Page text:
Beats me. But I can tell you that we’ve had a chicken join us in the office this week. We’ve also spent the last two days manually packing chocolate eggs, getting caught up in sticky tape and upsetting ladies in our local post office.

Why? Alright ok, I don’t have a concrete explanation for that either (who would) but I can tell you what we hope to achieve by it. We want to make people laugh and eat chocolate. Conveniently it happens to be Easter in a few days time and people tend to like laughing and eating chocolate at this time of year. Some of the people who liked our chocolate or enjoyed our videos (or just wanted to check that we’re not criminally insane) might decide they want to talk to us.

Really, that’s it. It’s not rocket science and it’s not bulletproof. It took effort (remember, working with animals is never an easy gig) but not an Einsteinian IQ. It won’t resonate with everyone, but it may make others curious.

Effort matters. Sending out a mailchimp sales campaign to 10,000 cold leads is fast and easy, but does it show care, conviction or whether you even believe what you’re saying? Don’t get me wrong, mailchimp is a great way of updating people you’ve already engaged with, but it’s a lazy new business tool. I like to think that when ‘gurus’ declare advertising dead, they mean this kind of marketing. Facilitated- but not improved- by technology, intrusive and impersonal. Maybe we haven’t seen the end of these tactics just yet, but it doesn’t look like the future to me.

So, beyond thought and effort, what does good advertising take? One of the best ads I’ve seen this year was Van damme’s effort with the twin volvo trucks. Virally engaging and communicating a product benefit in a memorable way. That’s not something you see so often.

Then there are the moments in advertising designed to make something shareable and create a connection from person to person, without talk of ‘target consumers’ and sales metrics; just some good old-fashioned fun.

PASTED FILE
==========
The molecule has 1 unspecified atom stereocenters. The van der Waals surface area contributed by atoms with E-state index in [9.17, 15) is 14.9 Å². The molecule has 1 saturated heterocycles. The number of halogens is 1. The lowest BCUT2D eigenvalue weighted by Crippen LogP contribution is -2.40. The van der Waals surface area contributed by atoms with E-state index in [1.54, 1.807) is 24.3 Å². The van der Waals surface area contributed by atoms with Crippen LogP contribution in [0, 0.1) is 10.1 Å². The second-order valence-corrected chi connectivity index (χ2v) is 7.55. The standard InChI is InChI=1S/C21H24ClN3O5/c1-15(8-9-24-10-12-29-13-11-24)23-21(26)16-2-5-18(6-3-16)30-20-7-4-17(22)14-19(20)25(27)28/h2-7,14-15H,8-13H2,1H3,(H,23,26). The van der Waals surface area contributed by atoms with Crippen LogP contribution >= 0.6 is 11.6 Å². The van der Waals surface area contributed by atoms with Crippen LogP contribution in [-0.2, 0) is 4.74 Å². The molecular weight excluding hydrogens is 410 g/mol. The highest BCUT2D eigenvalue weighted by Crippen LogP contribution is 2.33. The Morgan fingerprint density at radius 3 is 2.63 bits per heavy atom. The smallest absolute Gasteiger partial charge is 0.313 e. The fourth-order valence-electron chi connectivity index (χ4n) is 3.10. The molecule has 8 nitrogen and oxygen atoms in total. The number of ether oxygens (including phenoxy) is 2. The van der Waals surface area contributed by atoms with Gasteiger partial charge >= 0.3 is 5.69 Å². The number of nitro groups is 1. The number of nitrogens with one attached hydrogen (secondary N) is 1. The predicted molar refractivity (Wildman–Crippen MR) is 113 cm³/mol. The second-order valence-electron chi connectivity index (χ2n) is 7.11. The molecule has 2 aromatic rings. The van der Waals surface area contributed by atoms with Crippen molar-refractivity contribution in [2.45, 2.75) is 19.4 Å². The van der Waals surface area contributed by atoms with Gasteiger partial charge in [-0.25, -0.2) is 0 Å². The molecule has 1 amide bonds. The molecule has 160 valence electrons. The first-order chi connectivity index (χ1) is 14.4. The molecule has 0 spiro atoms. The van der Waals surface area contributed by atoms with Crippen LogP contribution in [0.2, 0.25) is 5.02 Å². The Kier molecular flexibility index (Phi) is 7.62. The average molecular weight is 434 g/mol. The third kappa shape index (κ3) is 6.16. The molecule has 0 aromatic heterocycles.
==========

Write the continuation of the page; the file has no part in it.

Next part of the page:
Three UK are all about the fun. They blazed the way with the dancing pony (I can tell you, the temptation to tie in a Blazing Saddles reference there was high) and they’ve kept up the good work with their singing kitty. Even if the CGI cat was a little creepy, it made you smile. Surely, we could all use a little more of that.

But where do you draw the line? We’d be the first to admit, it’s a delicate balance. After all, not everybody likes chicken.

Missed out on the chocolate eggs? Come and see us and we’ll make sure you’re on the list for Easter next year 😉


We’re looking for a Digital Graphic designer to join our kick arse digital team.

The ideal applicant must be a superb creative thinker with a strong understanding of UX, who is able to work independently and collaboratively with other members of the team. You will form part of a global and multidisciplinary design team, ensuring designs are consistent with high standards of aesthetics and usability. You should have obsessive disorder over detail and a particular love of typography.

You will want to disrupt the norm and find a fresh approach to every task.

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online commenting

Trolls. Gotta love them. As fundamental to the fabric of the internet as Elton John to cheese (of the musical kind). Much has been debated on the effect that online anonymity can have on otherwise quite normal people. They represent the underbelly, the reptile brain of our online lives.

A bit of light trolling can be harmless and indeed brands have become pretty adept at trolling customers themselves. Not to mention the musician James Blunt who has been taking his reverse-trolling very seriously for a few months now. Any time a twitter user writes something abusive about him on the platform, he responds in kind with an extra dose of humour and self-awareness. Not surprisingly his twitter following has gone through the roof. We brits do love our sarcasm after all.

James Blunt - Online Commenting

Despite that, there are times when online culture and commenting can be just…a bit much.

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being human

“It’s shocking. You actually stand there, waiting for them to bag your shopping and they stare at you like you have an unidentified tropical disease.”

…And so began another anecdote on the state of customer service ‘these days’. Apparently it’s now a bonus when someone does actually bag your shopping for you.

Most of us have worked in a service job at some point in our lives. Whether it was the pushy sales policy you never quite agreed with or the fact that you never actually offlinewanted to be there in the first place, there’s two sides to the story. Fact is many of the less helpful counter staff you come into contact with in your local coffee place are students; their motivation based around their demand for cash more than your need for service. And if you actually want the job? You still can’t provide great service because of the limitations of the job, whether that’s not enough support, resources or a misguided sales policy.

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Picture the scene; a big billboard, a catchy slogan, a product which -given the right circumstances the next time you’re shopping- you might actually consider buying. If only you hadn’t clocked the large picture alongside of an unusually photographic woman, probably Caucasian, flawless skin, with a set of pearly Hollywood whites to rival Julia Roberts, only nowhere near as engaging.

Yes ladies and gentleman. The plague of the generic stock photo strikes again.

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